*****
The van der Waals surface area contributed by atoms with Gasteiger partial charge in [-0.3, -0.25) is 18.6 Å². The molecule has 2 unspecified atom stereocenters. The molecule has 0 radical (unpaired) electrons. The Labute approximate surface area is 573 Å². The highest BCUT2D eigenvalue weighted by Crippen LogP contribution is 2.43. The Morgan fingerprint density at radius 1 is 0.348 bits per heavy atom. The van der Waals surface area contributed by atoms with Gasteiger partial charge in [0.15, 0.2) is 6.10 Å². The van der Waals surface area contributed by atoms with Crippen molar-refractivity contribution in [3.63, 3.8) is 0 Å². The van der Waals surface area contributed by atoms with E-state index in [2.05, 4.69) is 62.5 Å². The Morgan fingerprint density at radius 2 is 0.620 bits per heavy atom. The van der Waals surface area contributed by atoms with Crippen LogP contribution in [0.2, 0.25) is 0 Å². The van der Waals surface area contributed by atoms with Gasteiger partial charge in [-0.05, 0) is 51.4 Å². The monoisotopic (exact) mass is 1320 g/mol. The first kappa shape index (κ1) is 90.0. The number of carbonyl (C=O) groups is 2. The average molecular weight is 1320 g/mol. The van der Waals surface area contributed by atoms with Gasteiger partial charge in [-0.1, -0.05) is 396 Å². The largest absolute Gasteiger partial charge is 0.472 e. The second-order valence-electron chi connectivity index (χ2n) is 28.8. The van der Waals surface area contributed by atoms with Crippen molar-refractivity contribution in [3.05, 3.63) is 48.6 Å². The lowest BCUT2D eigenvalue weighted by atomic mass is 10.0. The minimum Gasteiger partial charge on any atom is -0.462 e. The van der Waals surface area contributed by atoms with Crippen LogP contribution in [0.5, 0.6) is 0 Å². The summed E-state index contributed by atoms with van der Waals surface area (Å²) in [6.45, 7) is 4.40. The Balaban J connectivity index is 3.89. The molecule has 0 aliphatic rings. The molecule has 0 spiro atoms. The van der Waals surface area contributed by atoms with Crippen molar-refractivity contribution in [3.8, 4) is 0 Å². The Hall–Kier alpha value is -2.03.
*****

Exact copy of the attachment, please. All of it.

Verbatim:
The van der Waals surface area contributed by atoms with Gasteiger partial charge in [-0.3, -0.25) is 18.6 Å². The molecule has 2 unspecified atom stereocenters. The molecule has 0 radical (unpaired) electrons. The Labute approximate surface area is 573 Å². The highest BCUT2D eigenvalue weighted by Crippen LogP contribution is 2.43. The Morgan fingerprint density at radius 1 is 0.348 bits per heavy atom. The van der Waals surface area contributed by atoms with Gasteiger partial charge in [0.15, 0.2) is 6.10 Å². The van der Waals surface area contributed by atoms with Crippen molar-refractivity contribution in [3.63, 3.8) is 0 Å². The van der Waals surface area contributed by atoms with E-state index in [2.05, 4.69) is 62.5 Å². The Morgan fingerprint density at radius 2 is 0.620 bits per heavy atom. The van der Waals surface area contributed by atoms with Crippen LogP contribution in [0.2, 0.25) is 0 Å². The van der Waals surface area contributed by atoms with Gasteiger partial charge in [-0.05, 0) is 51.4 Å². The monoisotopic (exact) mass is 1320 g/mol. The first kappa shape index (κ1) is 90.0. The number of carbonyl (C=O) groups is 2. The average molecular weight is 1320 g/mol. The van der Waals surface area contributed by atoms with Gasteiger partial charge in [-0.1, -0.05) is 396 Å². The largest absolute Gasteiger partial charge is 0.472 e. The second-order valence-electron chi connectivity index (χ2n) is 28.8. The van der Waals surface area contributed by atoms with Crippen molar-refractivity contribution in [3.05, 3.63) is 48.6 Å². The lowest BCUT2D eigenvalue weighted by atomic mass is 10.0. The minimum Gasteiger partial charge on any atom is -0.462 e. The van der Waals surface area contributed by atoms with Crippen LogP contribution in [0.5, 0.6) is 0 Å². The summed E-state index contributed by atoms with van der Waals surface area (Å²) in [6.45, 7) is 4.40. The Balaban J connectivity index is 3.89. The molecule has 0 aliphatic rings. The molecule has 0 spiro atoms. The van der Waals surface area contributed by atoms with Crippen molar-refractivity contribution in [3.8, 4) is 0 Å². The Hall–Kier alpha value is -2.03.